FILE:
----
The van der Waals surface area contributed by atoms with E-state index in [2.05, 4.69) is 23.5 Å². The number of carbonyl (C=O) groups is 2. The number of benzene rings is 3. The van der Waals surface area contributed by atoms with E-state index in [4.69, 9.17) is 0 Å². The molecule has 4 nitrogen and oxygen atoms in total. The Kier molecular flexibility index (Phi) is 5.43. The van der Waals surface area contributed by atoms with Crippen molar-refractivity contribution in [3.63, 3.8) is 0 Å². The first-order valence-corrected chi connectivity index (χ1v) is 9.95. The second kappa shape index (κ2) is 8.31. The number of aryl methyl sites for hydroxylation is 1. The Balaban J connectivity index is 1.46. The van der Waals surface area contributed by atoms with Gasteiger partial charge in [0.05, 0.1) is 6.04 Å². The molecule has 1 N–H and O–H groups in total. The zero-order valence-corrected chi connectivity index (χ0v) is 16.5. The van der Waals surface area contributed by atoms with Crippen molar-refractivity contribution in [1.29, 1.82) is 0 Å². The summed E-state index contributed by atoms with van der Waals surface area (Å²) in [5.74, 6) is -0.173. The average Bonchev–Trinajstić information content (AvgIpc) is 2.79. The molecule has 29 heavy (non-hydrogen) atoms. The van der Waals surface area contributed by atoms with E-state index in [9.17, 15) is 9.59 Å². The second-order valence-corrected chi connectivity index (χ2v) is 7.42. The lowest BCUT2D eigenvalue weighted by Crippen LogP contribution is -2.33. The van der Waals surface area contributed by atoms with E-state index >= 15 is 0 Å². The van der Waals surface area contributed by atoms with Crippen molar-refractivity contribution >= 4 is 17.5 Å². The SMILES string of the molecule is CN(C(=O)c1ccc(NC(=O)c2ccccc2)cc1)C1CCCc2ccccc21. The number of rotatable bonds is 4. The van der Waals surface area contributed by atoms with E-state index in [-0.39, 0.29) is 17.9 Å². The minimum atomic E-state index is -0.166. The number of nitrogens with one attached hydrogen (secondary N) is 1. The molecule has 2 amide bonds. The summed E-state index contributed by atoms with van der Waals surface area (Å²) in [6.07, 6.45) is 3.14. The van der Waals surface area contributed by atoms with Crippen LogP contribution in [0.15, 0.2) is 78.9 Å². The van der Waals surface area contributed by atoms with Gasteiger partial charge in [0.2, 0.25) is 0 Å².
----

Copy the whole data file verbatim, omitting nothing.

The van der Waals surface area contributed by atoms with E-state index in [2.05, 4.69) is 23.5 Å². The number of carbonyl (C=O) groups is 2. The number of benzene rings is 3. The van der Waals surface area contributed by atoms with E-state index in [4.69, 9.17) is 0 Å². The molecule has 4 nitrogen and oxygen atoms in total. The Kier molecular flexibility index (Phi) is 5.43. The van der Waals surface area contributed by atoms with Crippen molar-refractivity contribution in [3.63, 3.8) is 0 Å². The first-order valence-corrected chi connectivity index (χ1v) is 9.95. The second kappa shape index (κ2) is 8.31. The number of aryl methyl sites for hydroxylation is 1. The Balaban J connectivity index is 1.46. The van der Waals surface area contributed by atoms with Gasteiger partial charge in [0.05, 0.1) is 6.04 Å². The molecule has 1 N–H and O–H groups in total. The zero-order valence-corrected chi connectivity index (χ0v) is 16.5. The van der Waals surface area contributed by atoms with Crippen molar-refractivity contribution in [1.29, 1.82) is 0 Å². The summed E-state index contributed by atoms with van der Waals surface area (Å²) in [5.74, 6) is -0.173. The average Bonchev–Trinajstić information content (AvgIpc) is 2.79. The molecule has 29 heavy (non-hydrogen) atoms. The van der Waals surface area contributed by atoms with E-state index in [9.17, 15) is 9.59 Å². The second-order valence-corrected chi connectivity index (χ2v) is 7.42. The lowest BCUT2D eigenvalue weighted by Crippen LogP contribution is -2.33. The van der Waals surface area contributed by atoms with E-state index >= 15 is 0 Å². The van der Waals surface area contributed by atoms with Crippen molar-refractivity contribution >= 4 is 17.5 Å². The SMILES string of the molecule is CN(C(=O)c1ccc(NC(=O)c2ccccc2)cc1)C1CCCc2ccccc21. The number of rotatable bonds is 4. The van der Waals surface area contributed by atoms with E-state index in [-0.39, 0.29) is 17.9 Å². The minimum atomic E-state index is -0.166. The number of nitrogens with one attached hydrogen (secondary N) is 1. The molecule has 2 amide bonds. The summed E-state index contributed by atoms with van der Waals surface area (Å²) in [6.07, 6.45) is 3.14. The van der Waals surface area contributed by atoms with Crippen LogP contribution in [0.15, 0.2) is 78.9 Å². The van der Waals surface area contributed by atoms with Gasteiger partial charge in [0.2, 0.25) is 0 Å².